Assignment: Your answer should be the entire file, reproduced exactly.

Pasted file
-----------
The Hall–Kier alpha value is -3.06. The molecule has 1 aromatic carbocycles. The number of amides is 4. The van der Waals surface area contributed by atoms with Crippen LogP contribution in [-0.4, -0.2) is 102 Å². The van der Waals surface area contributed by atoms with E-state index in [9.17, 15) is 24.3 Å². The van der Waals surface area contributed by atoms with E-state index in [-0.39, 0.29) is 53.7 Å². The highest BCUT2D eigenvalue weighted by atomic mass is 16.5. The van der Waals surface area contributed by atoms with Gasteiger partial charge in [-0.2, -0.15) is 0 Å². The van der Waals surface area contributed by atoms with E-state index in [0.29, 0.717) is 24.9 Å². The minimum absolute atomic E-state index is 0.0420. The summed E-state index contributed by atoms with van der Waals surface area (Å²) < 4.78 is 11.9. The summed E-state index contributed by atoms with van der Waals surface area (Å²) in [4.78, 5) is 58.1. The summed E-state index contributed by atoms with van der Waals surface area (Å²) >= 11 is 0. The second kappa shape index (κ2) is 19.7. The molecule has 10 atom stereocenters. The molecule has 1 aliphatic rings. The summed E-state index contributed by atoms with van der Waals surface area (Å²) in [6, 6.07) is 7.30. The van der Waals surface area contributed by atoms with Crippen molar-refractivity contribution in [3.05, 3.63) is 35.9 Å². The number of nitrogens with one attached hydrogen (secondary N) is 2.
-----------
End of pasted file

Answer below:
The Hall–Kier alpha value is -3.06. The molecule has 1 aromatic carbocycles. The number of amides is 4. The van der Waals surface area contributed by atoms with Crippen LogP contribution in [-0.4, -0.2) is 102 Å². The van der Waals surface area contributed by atoms with E-state index in [9.17, 15) is 24.3 Å². The van der Waals surface area contributed by atoms with E-state index in [-0.39, 0.29) is 53.7 Å². The highest BCUT2D eigenvalue weighted by atomic mass is 16.5. The van der Waals surface area contributed by atoms with Gasteiger partial charge in [-0.2, -0.15) is 0 Å². The van der Waals surface area contributed by atoms with E-state index in [0.29, 0.717) is 24.9 Å². The minimum absolute atomic E-state index is 0.0420. The summed E-state index contributed by atoms with van der Waals surface area (Å²) < 4.78 is 11.9. The summed E-state index contributed by atoms with van der Waals surface area (Å²) in [4.78, 5) is 58.1. The summed E-state index contributed by atoms with van der Waals surface area (Å²) >= 11 is 0. The second kappa shape index (κ2) is 19.7. The molecule has 10 atom stereocenters. The molecule has 1 aliphatic rings. The summed E-state index contributed by atoms with van der Waals surface area (Å²) in [6, 6.07) is 7.30. The van der Waals surface area contributed by atoms with Crippen molar-refractivity contribution in [3.05, 3.63) is 35.9 Å². The number of nitrogens with one attached hydrogen (secondary N) is 2.